“Oh, I do, miss,” you said, keeping up with the posh accent.

            You strode up the stairs like a gliding fairy. No trace of the year of scar on you from the back. Only your graceful slim silhouette and your glinting black hair. I mused about what I should do, as the only person you chose to confide in. Trapped in my own head, I didn’t notice the passage of time. I was in a state of trance.

            Until I heard the soft thud that could barely be heard, and wouldn’t have been heard if not for the rain having stopped. Were there dusty worthless furniture up there that you were moving around?

            I called for you, but you didn’t acknowledge it. You didn’t even hear it.

I slowly ambled up the rickety stairs and asked myself how the heck I was supposed to know which part of the mansion you were in. Second-floor was a given, but which wing? My instincts told me right. I searched every room I could find in the north wing. It wasn’t the first time my instincts had failed me.

            Next I went around the other way from where I ended up on the north wing. Directionless and worried. Anxious and annoyed with you for not answering my calls asking where you were.

            And then I saw you. Or I should say, your body.

            The poison that you’d told me was killing you was a different kind of poison than the bottle you were still holding. Your body must have crumpled and thudded down onto the floor when you’d drunk it. But the thought didn’t have enough time to process in my head. I blacked out the moment I saw the different you…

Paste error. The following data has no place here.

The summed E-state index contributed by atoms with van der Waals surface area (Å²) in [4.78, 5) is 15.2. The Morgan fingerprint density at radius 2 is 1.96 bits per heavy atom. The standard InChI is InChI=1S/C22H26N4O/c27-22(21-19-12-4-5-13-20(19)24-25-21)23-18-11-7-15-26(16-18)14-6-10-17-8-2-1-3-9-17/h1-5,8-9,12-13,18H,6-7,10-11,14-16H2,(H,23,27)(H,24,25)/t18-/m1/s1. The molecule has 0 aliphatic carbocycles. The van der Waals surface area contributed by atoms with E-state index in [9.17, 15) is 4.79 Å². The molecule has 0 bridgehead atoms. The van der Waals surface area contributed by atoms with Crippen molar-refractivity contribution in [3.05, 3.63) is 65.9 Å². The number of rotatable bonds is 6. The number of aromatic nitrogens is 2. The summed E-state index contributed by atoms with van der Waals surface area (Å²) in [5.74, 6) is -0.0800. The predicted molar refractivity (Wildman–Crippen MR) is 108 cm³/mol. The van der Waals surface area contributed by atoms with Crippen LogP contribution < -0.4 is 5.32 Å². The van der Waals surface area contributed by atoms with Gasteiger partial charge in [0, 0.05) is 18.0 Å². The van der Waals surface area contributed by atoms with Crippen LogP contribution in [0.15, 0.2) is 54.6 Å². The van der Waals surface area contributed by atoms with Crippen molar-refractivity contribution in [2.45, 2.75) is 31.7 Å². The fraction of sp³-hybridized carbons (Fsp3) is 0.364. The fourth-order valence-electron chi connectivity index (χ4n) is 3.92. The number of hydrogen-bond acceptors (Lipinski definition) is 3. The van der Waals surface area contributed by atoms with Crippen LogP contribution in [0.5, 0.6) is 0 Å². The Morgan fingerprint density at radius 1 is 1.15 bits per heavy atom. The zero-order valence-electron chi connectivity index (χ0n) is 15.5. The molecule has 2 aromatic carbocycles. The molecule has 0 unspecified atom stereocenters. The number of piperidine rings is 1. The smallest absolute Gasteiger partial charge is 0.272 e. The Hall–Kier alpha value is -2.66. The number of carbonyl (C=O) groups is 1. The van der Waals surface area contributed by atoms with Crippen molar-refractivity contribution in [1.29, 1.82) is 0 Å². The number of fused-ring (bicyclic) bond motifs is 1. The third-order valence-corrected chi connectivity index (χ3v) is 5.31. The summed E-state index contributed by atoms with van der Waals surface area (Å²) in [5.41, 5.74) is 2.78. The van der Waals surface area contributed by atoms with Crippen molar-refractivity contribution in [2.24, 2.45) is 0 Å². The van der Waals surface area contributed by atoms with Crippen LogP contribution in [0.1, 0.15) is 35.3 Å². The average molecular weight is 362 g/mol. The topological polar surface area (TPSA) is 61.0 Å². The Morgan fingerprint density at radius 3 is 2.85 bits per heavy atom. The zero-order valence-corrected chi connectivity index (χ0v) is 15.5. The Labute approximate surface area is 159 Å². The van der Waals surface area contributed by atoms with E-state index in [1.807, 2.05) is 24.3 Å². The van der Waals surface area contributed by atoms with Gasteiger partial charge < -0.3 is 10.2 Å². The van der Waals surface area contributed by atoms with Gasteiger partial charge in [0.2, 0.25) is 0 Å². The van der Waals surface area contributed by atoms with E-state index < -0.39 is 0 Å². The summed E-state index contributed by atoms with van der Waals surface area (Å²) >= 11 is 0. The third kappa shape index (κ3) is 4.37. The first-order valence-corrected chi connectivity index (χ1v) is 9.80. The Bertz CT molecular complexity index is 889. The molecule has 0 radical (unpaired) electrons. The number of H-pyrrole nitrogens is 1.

*                                              *         *         

Dear Mom,

            I found your letter. You secret letter to Adrianna"my real mom. I can’t believe my own mother"I mean you"thought of me as a problem before you ever even laid eyes on me. And my real mother hated me so much, she killed herself over my birth. My real father became my father through rape. What can there possibly be left for me to say?

Why did you adopt me, “Mother”? Was it so that you’d feel a sick kind of satisfaction at raising your dead-by-suicide friend’s child?

I hate her. I hate you. I’m even disappointed in Dad for not telling me the truth.

Don’t look for me, seriously. I’m 17 now; I can take care of myself.

Tell Dad I still love him.

-Rain (if that’s even my real given name).

                                    *         *         *

“And when I came to, I’d lost all track of time. Hours could’ve passed, or days, or mere seconds,” I explain to William.

            “What did you do then?” he asks me.

            “I went back home alone, without Adrianna,” I reply miserably. “I told her parents first. But before leaving, I gently stacked some wooden panels and metals beams on top of her and hid the bottle of poison in my coat pocket. I told them she’d been crushed by heavy things that had fallen on her.”

            “But there must not have been any marks on her body from that,” my husband points out.

            “I only realized that when I got back home,” I explain. “It was too late. I was too disoriented to notice it before, and I was only seventeen. I felt as if I was a criminal hiding evidence from the authorities. But the weird thing is, they didn’t even question it.”